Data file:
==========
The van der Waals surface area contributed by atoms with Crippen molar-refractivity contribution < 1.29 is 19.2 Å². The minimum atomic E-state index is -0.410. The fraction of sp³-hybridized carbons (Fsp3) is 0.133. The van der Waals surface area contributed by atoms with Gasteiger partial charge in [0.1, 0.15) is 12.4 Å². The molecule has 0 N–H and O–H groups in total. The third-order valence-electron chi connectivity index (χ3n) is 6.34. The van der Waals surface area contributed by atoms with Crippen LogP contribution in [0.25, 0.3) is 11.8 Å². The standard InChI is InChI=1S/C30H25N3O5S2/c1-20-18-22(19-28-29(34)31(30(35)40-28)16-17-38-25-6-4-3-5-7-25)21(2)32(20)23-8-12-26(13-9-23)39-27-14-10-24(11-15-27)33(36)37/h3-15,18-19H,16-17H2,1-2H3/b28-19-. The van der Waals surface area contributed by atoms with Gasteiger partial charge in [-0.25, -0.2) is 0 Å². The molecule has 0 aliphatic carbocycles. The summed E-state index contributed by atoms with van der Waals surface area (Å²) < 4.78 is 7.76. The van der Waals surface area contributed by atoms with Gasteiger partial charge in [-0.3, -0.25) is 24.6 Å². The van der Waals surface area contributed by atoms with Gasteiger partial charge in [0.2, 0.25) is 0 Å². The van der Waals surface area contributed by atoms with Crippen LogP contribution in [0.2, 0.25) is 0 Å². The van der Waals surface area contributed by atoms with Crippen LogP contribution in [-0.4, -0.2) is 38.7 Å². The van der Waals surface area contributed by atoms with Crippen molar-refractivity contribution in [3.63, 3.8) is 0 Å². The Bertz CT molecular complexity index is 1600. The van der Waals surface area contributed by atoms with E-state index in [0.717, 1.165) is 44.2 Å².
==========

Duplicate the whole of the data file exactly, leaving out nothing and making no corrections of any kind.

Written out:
The van der Waals surface area contributed by atoms with Crippen molar-refractivity contribution < 1.29 is 19.2 Å². The minimum atomic E-state index is -0.410. The fraction of sp³-hybridized carbons (Fsp3) is 0.133. The van der Waals surface area contributed by atoms with Gasteiger partial charge in [0.1, 0.15) is 12.4 Å². The molecule has 0 N–H and O–H groups in total. The third-order valence-electron chi connectivity index (χ3n) is 6.34. The van der Waals surface area contributed by atoms with Crippen LogP contribution in [0.25, 0.3) is 11.8 Å². The standard InChI is InChI=1S/C30H25N3O5S2/c1-20-18-22(19-28-29(34)31(30(35)40-28)16-17-38-25-6-4-3-5-7-25)21(2)32(20)23-8-12-26(13-9-23)39-27-14-10-24(11-15-27)33(36)37/h3-15,18-19H,16-17H2,1-2H3/b28-19-. The van der Waals surface area contributed by atoms with Gasteiger partial charge in [-0.25, -0.2) is 0 Å². The molecule has 0 aliphatic carbocycles. The summed E-state index contributed by atoms with van der Waals surface area (Å²) < 4.78 is 7.76. The van der Waals surface area contributed by atoms with Gasteiger partial charge in [-0.3, -0.25) is 24.6 Å². The van der Waals surface area contributed by atoms with Gasteiger partial charge in [0.2, 0.25) is 0 Å². The van der Waals surface area contributed by atoms with Crippen LogP contribution in [0.2, 0.25) is 0 Å². The van der Waals surface area contributed by atoms with Crippen LogP contribution in [-0.4, -0.2) is 38.7 Å². The van der Waals surface area contributed by atoms with Crippen molar-refractivity contribution in [3.63, 3.8) is 0 Å². The Bertz CT molecular complexity index is 1600. The van der Waals surface area contributed by atoms with E-state index in [0.717, 1.165) is 44.2 Å².